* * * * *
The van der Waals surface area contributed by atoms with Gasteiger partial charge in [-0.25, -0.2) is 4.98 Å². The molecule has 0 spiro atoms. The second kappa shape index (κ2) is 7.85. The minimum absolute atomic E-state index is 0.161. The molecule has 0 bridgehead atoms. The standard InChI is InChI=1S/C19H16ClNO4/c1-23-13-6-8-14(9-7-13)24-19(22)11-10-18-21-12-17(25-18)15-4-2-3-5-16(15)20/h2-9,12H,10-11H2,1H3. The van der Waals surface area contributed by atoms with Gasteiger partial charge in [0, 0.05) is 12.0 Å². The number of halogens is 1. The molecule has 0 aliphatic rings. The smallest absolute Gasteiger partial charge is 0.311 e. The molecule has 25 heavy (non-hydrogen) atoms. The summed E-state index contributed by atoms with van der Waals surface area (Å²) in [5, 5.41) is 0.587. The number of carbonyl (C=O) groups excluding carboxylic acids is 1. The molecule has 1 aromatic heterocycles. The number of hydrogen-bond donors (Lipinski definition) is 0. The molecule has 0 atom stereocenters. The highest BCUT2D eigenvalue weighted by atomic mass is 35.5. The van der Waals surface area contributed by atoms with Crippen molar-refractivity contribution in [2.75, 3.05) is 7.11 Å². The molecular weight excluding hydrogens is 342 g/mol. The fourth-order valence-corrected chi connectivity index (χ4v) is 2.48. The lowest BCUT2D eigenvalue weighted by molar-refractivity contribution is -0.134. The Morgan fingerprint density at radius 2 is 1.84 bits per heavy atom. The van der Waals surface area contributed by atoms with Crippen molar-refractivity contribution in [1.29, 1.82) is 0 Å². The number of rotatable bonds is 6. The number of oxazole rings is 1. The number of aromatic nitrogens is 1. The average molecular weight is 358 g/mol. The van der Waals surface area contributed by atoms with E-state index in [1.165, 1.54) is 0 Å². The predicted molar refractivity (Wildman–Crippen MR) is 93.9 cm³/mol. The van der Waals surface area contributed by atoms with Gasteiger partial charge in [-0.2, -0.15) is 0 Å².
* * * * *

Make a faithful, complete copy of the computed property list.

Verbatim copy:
The van der Waals surface area contributed by atoms with Gasteiger partial charge in [-0.25, -0.2) is 4.98 Å². The molecule has 0 spiro atoms. The second kappa shape index (κ2) is 7.85. The minimum absolute atomic E-state index is 0.161. The molecule has 0 bridgehead atoms. The standard InChI is InChI=1S/C19H16ClNO4/c1-23-13-6-8-14(9-7-13)24-19(22)11-10-18-21-12-17(25-18)15-4-2-3-5-16(15)20/h2-9,12H,10-11H2,1H3. The van der Waals surface area contributed by atoms with Gasteiger partial charge in [0, 0.05) is 12.0 Å². The number of halogens is 1. The molecule has 0 aliphatic rings. The smallest absolute Gasteiger partial charge is 0.311 e. The molecule has 25 heavy (non-hydrogen) atoms. The summed E-state index contributed by atoms with van der Waals surface area (Å²) in [5, 5.41) is 0.587. The number of carbonyl (C=O) groups excluding carboxylic acids is 1. The molecule has 1 aromatic heterocycles. The number of hydrogen-bond donors (Lipinski definition) is 0. The molecule has 0 atom stereocenters. The highest BCUT2D eigenvalue weighted by atomic mass is 35.5. The van der Waals surface area contributed by atoms with Crippen molar-refractivity contribution in [2.75, 3.05) is 7.11 Å². The molecular weight excluding hydrogens is 342 g/mol. The fourth-order valence-corrected chi connectivity index (χ4v) is 2.48. The lowest BCUT2D eigenvalue weighted by molar-refractivity contribution is -0.134. The Morgan fingerprint density at radius 2 is 1.84 bits per heavy atom. The van der Waals surface area contributed by atoms with Crippen molar-refractivity contribution in [1.29, 1.82) is 0 Å². The number of rotatable bonds is 6. The number of oxazole rings is 1. The number of aromatic nitrogens is 1. The average molecular weight is 358 g/mol. The van der Waals surface area contributed by atoms with E-state index in [1.165, 1.54) is 0 Å². The predicted molar refractivity (Wildman–Crippen MR) is 93.9 cm³/mol. The van der Waals surface area contributed by atoms with Gasteiger partial charge in [-0.2, -0.15) is 0 Å².